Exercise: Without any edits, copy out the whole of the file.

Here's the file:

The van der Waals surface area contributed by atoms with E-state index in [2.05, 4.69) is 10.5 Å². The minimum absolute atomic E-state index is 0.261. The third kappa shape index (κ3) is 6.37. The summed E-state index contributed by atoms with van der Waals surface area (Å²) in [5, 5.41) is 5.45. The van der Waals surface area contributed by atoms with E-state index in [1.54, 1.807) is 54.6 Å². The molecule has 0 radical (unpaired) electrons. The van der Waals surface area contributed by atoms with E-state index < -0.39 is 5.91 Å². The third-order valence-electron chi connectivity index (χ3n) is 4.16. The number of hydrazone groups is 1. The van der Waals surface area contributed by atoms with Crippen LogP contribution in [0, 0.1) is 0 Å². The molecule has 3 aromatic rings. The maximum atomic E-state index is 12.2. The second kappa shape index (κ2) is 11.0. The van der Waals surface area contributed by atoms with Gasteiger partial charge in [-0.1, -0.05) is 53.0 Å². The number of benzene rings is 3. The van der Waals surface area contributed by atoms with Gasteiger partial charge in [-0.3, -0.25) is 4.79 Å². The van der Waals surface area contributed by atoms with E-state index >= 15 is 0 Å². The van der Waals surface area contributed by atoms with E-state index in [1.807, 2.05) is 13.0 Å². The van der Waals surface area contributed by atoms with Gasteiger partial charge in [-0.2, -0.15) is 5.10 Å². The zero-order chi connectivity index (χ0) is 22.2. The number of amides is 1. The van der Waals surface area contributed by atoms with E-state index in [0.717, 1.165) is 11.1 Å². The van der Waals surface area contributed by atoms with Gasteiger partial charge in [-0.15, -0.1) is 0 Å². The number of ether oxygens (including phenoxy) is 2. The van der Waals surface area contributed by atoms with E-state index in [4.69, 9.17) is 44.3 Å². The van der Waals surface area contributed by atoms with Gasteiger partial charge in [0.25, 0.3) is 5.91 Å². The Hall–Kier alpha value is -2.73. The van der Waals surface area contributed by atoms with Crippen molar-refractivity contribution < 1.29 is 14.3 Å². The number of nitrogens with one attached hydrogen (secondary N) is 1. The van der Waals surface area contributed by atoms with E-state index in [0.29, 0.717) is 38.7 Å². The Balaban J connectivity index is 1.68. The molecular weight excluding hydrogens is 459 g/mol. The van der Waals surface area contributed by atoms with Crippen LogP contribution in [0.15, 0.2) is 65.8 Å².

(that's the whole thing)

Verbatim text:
The van der Waals surface area contributed by atoms with E-state index in [2.05, 4.69) is 10.5 Å². The minimum absolute atomic E-state index is 0.261. The third kappa shape index (κ3) is 6.37. The summed E-state index contributed by atoms with van der Waals surface area (Å²) in [5, 5.41) is 5.45. The van der Waals surface area contributed by atoms with E-state index in [1.54, 1.807) is 54.6 Å². The molecule has 0 radical (unpaired) electrons. The van der Waals surface area contributed by atoms with E-state index < -0.39 is 5.91 Å². The third-order valence-electron chi connectivity index (χ3n) is 4.16. The number of hydrazone groups is 1. The van der Waals surface area contributed by atoms with Crippen LogP contribution in [0, 0.1) is 0 Å². The molecule has 3 aromatic rings. The maximum atomic E-state index is 12.2. The second kappa shape index (κ2) is 11.0. The van der Waals surface area contributed by atoms with Gasteiger partial charge in [-0.1, -0.05) is 53.0 Å². The number of benzene rings is 3. The van der Waals surface area contributed by atoms with Gasteiger partial charge in [-0.3, -0.25) is 4.79 Å². The van der Waals surface area contributed by atoms with E-state index >= 15 is 0 Å². The van der Waals surface area contributed by atoms with E-state index in [1.807, 2.05) is 13.0 Å². The van der Waals surface area contributed by atoms with Gasteiger partial charge in [-0.2, -0.15) is 5.10 Å². The zero-order chi connectivity index (χ0) is 22.2. The number of amides is 1. The van der Waals surface area contributed by atoms with E-state index in [0.717, 1.165) is 11.1 Å². The van der Waals surface area contributed by atoms with Gasteiger partial charge in [-0.15, -0.1) is 0 Å². The number of ether oxygens (including phenoxy) is 2. The van der Waals surface area contributed by atoms with E-state index in [4.69, 9.17) is 44.3 Å². The van der Waals surface area contributed by atoms with Gasteiger partial charge in [0.25, 0.3) is 5.91 Å². The Hall–Kier alpha value is -2.73. The van der Waals surface area contributed by atoms with Crippen molar-refractivity contribution < 1.29 is 14.3 Å². The number of nitrogens with one attached hydrogen (secondary N) is 1. The van der Waals surface area contributed by atoms with E-state index in [0.29, 0.717) is 38.7 Å². The Balaban J connectivity index is 1.68. The molecular weight excluding hydrogens is 459 g/mol. The van der Waals surface area contributed by atoms with Crippen LogP contribution in [0.15, 0.2) is 65.8 Å².